Candidates promising action on climate change and public lands won many victories, but several important ballot initiatives were defeated.


This week’s midterm elections didn’t quite deliver the expected “blue wave,” but they did bring some welcome news for the environment — and the planet.

The most notable progress occurred on the state and local level, where several new progressive candidates will now take office and successful ballot initiatives will help preserve habitats and support clean energy.

With the Democrats now in control of the House of Representatives, President Trump has at least one major barrier to accomplishing his pro-business, anti-environmental agenda. Congress won’t have the ability to block many of his attempts at deregulation, which don’t require congressional approval, but they could help hold the line on harmful legislation such as the barrage of attacks against the Endangered Species Act that the Republican-led Congress has pushed over the past two years.

Voted stickers
Photo: Element5 Digital/Unsplash

Of course, the likelihood of the Democrats in Congress passing any new environmental legislation in 2019 seems slim, as Republicans have increased their control of the Senate. And locally, several important ballot measures failed to pass, including a much-watched carbon pricing proposal in Washington, pushing back critical potential to protect the climate.

But still, the next two years will likely see progress on several environmental initiatives, while several anti-environmental initiatives pushed by the Trump administration will probably be slowed, at the very least.

Here are some results from notable elections around the country — and what they could mean for the future of the planet.


Several progressive victories took place on the congressional side, perhaps most notably the election of 29-year-old Alexandria Ocasio-Cortez in New York, whose climate-change platform included “transitioning the United States to a carbon-free, 100 percent renewable energy system and a fully modernized electrical grid by 2035.”

Minnesota and Michigan, meanwhile, elected the first of two Muslim women ever to serve in Congress. Ilhan Omar campaigned on a platform that addressed clean energy and environmental justice, while Rashida Tlaib promised progress against pollution and for the EPA.

Congress also gained its first two female Native American representatives, Sharice Davids in Kansas and Deb Haaland in New Mexico. Each campaigned on a number of environmental issues, including climate change and clean water.

For the first time in more than 30 years, Democrats flipped a House seat in South Carolina. Former ocean engineer Joe Cunningham won an upset victory over Republican Kate Arrington. Cunningham campaigned on a platform opposing offshore drilling. Opposition to offshore drilling on the East Coast appears to be mounting throughout the Southeast, with Floridians taking a decisive stand on the issue as well.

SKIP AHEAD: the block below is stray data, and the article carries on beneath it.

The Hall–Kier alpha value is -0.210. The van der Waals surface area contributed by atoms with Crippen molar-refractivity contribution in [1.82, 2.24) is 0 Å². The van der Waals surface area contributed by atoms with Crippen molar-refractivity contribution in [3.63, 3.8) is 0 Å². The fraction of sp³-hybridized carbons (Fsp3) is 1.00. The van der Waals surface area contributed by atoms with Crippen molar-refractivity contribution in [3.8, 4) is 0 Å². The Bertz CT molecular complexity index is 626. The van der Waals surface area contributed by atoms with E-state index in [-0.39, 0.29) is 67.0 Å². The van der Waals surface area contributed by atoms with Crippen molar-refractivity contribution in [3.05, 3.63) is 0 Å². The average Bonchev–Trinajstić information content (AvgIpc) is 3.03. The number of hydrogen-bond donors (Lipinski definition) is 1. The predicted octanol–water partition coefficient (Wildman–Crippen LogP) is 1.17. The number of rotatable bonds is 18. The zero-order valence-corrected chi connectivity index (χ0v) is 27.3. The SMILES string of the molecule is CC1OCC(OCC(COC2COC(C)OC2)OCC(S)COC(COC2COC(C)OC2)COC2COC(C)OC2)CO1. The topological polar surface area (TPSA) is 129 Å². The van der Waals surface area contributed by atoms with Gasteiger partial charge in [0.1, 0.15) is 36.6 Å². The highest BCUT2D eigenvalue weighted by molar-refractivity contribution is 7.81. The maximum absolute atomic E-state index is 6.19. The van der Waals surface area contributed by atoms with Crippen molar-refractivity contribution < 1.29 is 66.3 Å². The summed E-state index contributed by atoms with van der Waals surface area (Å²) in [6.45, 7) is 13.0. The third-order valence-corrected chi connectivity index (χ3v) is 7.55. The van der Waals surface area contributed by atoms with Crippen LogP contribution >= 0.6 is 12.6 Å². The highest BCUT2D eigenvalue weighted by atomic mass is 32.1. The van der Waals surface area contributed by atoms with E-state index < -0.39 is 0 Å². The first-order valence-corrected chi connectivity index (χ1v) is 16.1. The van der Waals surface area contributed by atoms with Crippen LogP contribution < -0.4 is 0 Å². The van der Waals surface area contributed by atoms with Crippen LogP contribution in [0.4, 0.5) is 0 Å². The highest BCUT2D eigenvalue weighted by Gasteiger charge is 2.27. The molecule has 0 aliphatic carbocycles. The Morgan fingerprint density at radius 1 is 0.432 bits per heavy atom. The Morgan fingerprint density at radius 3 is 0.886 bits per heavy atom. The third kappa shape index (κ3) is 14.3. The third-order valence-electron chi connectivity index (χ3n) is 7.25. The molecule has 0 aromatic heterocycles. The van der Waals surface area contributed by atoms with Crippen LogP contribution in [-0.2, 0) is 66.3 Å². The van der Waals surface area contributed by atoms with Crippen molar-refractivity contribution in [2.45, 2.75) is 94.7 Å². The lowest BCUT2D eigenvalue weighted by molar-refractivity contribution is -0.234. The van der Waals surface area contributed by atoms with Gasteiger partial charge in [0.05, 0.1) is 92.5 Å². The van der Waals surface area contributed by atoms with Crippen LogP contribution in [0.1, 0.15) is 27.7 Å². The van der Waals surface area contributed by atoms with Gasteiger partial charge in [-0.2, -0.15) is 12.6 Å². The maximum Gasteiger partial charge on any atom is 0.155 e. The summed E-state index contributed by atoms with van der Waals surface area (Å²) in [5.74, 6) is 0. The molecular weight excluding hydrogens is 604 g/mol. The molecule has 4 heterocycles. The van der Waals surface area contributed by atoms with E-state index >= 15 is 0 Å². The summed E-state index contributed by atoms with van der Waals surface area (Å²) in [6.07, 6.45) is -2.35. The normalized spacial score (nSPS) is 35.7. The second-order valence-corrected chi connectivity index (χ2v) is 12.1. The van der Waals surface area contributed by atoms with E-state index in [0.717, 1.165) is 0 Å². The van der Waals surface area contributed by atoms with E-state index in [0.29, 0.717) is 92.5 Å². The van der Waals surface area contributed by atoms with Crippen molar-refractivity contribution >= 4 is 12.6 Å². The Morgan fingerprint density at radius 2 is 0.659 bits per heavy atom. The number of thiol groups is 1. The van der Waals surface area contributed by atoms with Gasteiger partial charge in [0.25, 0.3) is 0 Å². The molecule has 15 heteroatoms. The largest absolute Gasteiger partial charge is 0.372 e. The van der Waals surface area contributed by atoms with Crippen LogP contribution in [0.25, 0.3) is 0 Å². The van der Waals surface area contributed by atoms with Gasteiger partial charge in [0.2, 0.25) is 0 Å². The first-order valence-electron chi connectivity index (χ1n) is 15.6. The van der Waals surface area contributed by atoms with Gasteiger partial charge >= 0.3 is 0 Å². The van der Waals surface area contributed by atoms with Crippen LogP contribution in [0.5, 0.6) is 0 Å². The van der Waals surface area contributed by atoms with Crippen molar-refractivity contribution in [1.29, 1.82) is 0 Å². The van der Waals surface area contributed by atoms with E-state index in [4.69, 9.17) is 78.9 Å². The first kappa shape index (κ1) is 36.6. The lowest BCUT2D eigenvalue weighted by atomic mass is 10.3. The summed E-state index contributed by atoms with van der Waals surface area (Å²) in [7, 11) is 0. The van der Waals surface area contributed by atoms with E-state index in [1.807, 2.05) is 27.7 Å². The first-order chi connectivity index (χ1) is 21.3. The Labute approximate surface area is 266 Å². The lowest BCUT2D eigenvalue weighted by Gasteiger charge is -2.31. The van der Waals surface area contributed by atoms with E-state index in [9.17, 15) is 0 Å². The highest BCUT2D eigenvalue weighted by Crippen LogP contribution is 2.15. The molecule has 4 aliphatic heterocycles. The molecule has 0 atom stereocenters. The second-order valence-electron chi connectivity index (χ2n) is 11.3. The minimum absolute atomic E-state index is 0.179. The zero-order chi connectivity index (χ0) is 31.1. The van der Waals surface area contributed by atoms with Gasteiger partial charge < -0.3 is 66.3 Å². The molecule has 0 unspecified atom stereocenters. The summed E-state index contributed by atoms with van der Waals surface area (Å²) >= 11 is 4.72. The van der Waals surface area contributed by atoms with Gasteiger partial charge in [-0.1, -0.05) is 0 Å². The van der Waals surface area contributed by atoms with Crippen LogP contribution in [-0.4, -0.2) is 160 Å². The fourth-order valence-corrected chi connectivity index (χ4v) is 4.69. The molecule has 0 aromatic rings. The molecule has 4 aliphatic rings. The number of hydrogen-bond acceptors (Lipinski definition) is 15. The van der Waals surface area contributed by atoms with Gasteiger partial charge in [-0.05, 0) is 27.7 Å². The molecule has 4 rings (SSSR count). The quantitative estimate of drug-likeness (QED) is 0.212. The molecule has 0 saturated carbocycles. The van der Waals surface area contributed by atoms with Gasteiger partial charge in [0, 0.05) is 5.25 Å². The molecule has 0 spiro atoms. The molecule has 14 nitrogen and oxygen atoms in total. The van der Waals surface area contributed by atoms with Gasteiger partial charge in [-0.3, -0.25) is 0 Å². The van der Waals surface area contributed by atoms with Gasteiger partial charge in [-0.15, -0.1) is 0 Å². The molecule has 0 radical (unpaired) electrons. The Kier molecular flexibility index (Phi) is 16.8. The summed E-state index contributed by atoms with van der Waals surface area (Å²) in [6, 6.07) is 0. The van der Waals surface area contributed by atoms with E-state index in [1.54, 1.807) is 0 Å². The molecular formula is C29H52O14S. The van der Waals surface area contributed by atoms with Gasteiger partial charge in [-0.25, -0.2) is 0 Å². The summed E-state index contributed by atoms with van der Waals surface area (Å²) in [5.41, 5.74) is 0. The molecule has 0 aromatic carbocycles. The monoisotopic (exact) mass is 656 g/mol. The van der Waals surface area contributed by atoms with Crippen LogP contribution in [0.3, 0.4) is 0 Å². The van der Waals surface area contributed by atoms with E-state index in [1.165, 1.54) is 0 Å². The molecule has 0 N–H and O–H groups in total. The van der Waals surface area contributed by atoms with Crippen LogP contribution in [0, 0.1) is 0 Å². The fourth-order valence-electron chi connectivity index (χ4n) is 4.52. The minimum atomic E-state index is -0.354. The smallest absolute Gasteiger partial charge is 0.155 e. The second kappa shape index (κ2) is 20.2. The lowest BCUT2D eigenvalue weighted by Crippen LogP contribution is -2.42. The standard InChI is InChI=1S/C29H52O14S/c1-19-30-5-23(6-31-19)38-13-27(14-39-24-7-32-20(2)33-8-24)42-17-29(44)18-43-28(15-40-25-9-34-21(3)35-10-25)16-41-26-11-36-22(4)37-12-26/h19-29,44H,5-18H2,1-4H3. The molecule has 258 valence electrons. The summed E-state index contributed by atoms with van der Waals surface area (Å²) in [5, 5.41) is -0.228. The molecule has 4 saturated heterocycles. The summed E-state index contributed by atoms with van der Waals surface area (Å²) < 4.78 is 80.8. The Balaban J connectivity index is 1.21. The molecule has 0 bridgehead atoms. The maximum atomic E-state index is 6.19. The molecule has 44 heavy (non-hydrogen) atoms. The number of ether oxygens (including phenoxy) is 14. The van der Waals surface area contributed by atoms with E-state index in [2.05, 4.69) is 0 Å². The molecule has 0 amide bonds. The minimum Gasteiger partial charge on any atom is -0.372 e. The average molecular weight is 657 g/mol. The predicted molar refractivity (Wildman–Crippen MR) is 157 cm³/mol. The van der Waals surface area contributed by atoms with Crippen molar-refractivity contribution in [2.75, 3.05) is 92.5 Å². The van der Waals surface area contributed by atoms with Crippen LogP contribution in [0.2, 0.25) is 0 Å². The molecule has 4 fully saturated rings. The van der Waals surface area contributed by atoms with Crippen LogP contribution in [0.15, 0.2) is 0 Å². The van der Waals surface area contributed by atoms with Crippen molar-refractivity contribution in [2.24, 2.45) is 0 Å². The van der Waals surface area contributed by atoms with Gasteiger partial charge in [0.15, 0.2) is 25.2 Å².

Florida did not reelect Republican Rep. Carlos Curbelo, a leader on the bipartisan Climate Solutions Caucus, which has never accomplished much but did at least embrace Republicans who took moderate stands on climate change. All told the caucus lost about a third of its 45 Republican members.

Beyond the individual races, the Democratic wins will cause a shift in priorities for the entire Congress. Nancy Pelosi, who seems poised to regain her previous position as speaker of the House, told The New York Times she plans to revive a committee on climate change and seek legislation on energy conservation and other climate-change mitigation efforts.

The EPA could also get renewed support in Congress. Rep. Frank Pallone, who is expected to take over leadership of the House Energy and Commerce Committee, told Washington Examiner, “We have serious concerns with how Trump’s EPA has consistently sided with the special interests over people’s health and the environment and we will look to restore the environmental protections that have been gutted over the last two years.”

Democrats will also take leadership of the House Scientists and Science Committee, which has been chaired by notorious climate denier Lamar Smith (who is retiring, only to be replaced in the House by another climate denier, former Ted Cruz chief of staff Chip Roy). The committee’s likely new chair would be Texas Democrat Eddie Bernice Johnson, who said her priorities will be acknowledging and mitigating climate change and “defending the scientific enterprise from political and ideological attacks, and challenging misguided or harmful Administration actions.”